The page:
Small companies typically outperform over time because they have greater growth prospects than the market leaders.
Between 1927 and 2012, for instance, small caps produced annual returns of 12.9%, compared with 9.9% for large companies. Even now, when many indices have hit highs, the S&P 600 Small Cap Index has gained 31%, in the past year compared with a 23% gain for the S&P 500 over the same period.
So to find small-cap stocks that could be assumed to be reasonably safe investments, I used a several-step screening process, starting with solid fundamentals and substantial insider and institutional ownership.
Among companies with market caps of no more than $90 million, I found 23 that had positive returns on equity and assets, a forward price-to-earnings (P/E) ratio, and institutional and insider ownership of at least 10%.
*of those with dividends
I compared the one-year returns of these stocks with the S&P 600 Small Cap Index. Any stock that had crossed below the index and was trending down was dropped, which left me with six contenders -- three of which paid dividends. Like many investors, I have a bias toward stocks that pay dividends, so let's look at those.
What I found were three companies which each have been on a solid growth trajectory.
Acme United (NYSE: ACU) is a global supplier of cutting, measuring and safety products to consumer and industrial markets. It has neatly tracked the S&P small-cap index and shown the least volatility of the three stocks. While its $43.7 million market cap is the lowest of the three, its nearly $14 share price is the highest. It has a forward P/E of 9.2, and its dividend yield is the best of the three at 2.3%. In its most recent quarter, Acme posted a 7% increase in net income and a 3% rise in earnings.
On the institutional side, North Star Investment holds nearly 400,000 shares and has made more than a dozen insider purchases this year. Acme's CEO, Walter Johnson, did sell 8,000 shares this month, but he still holds more than 350,000 shares.
Eastern Virginia Bankshares (Nasdaq: EVBS) is a bank holding company. It received $24 million in financial bailout funds, but it's been released from its agreement with regulators because it raised enough money through private placement. Its $66.7 million market cap puts it in the middle of the group, although its share price is currently the lowest at just over $6. It has a forward P/E of 9.2, but its 1.1% dividend yield is the least of the three. Net income and earnings were down for the most recent quarter, mainly on charge-offs for non-performing and uncollectible assets and other losses.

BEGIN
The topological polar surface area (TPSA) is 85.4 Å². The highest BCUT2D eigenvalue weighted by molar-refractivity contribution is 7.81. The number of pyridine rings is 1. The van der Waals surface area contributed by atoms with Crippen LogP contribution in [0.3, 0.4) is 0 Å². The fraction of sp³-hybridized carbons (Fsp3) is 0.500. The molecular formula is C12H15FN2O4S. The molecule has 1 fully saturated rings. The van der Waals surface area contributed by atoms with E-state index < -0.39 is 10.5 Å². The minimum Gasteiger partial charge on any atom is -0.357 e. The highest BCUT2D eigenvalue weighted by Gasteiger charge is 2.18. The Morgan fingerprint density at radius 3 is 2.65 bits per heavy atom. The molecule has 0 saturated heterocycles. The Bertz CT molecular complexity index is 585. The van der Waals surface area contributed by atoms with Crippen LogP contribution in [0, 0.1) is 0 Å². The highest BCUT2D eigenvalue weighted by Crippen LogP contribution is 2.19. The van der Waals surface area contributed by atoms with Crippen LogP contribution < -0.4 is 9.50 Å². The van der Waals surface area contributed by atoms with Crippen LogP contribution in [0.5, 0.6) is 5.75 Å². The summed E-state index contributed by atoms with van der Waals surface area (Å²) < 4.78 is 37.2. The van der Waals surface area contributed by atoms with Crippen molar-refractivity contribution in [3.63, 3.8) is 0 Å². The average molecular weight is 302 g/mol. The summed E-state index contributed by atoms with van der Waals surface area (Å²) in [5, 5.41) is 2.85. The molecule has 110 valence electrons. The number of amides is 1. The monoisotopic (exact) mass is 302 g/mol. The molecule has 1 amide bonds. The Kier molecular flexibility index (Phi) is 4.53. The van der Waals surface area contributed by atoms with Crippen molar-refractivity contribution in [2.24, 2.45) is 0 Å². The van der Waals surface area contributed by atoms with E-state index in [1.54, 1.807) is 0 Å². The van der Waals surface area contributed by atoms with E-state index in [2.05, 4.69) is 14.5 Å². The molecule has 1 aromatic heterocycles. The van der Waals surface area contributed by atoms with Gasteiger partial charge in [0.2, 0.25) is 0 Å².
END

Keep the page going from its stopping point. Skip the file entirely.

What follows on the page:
EVBS' management and directors have been on a spree buying back stock this year, including 19 transactions in June alone at $4.55 a share -- nicely timed before the company said it had been released from its Troubled Asset Relief Program (TARP).
Pzena Investment Management (NYSE: PZN) is an investment manager catering to wealthy families and other institutions. It has the largest market cap at $85.4 million, and its share price, although the highest at about $7, buys the most market cap per dollar of the three. It has a forward P/E of 14 and a dividend yield of 1.7%. For the most recent quarter, revenue grew 5.4% and earnings were flat. Although Pzena's gross profit margin was down from the previous year, it remains a very high 45.2%.
Top holders include Fine Capital, with nearly a quarter of a million shares, and Renaissance Technologies, with about 125,000 shares. Renaissance's bet on PZN is interesting because it usually is heavily invested in large caps.
Risks to consider: Neither past performance nor insider or institutional investment is a guarantee of future success.
Action to Take --> Together, these three stocks are quite promising. Due to the heavier institutional investment, I give PZN a slight edge over ACU. EVBS still has a way to go to prove itself, but now that it's free of the bailout program, it could really blossom.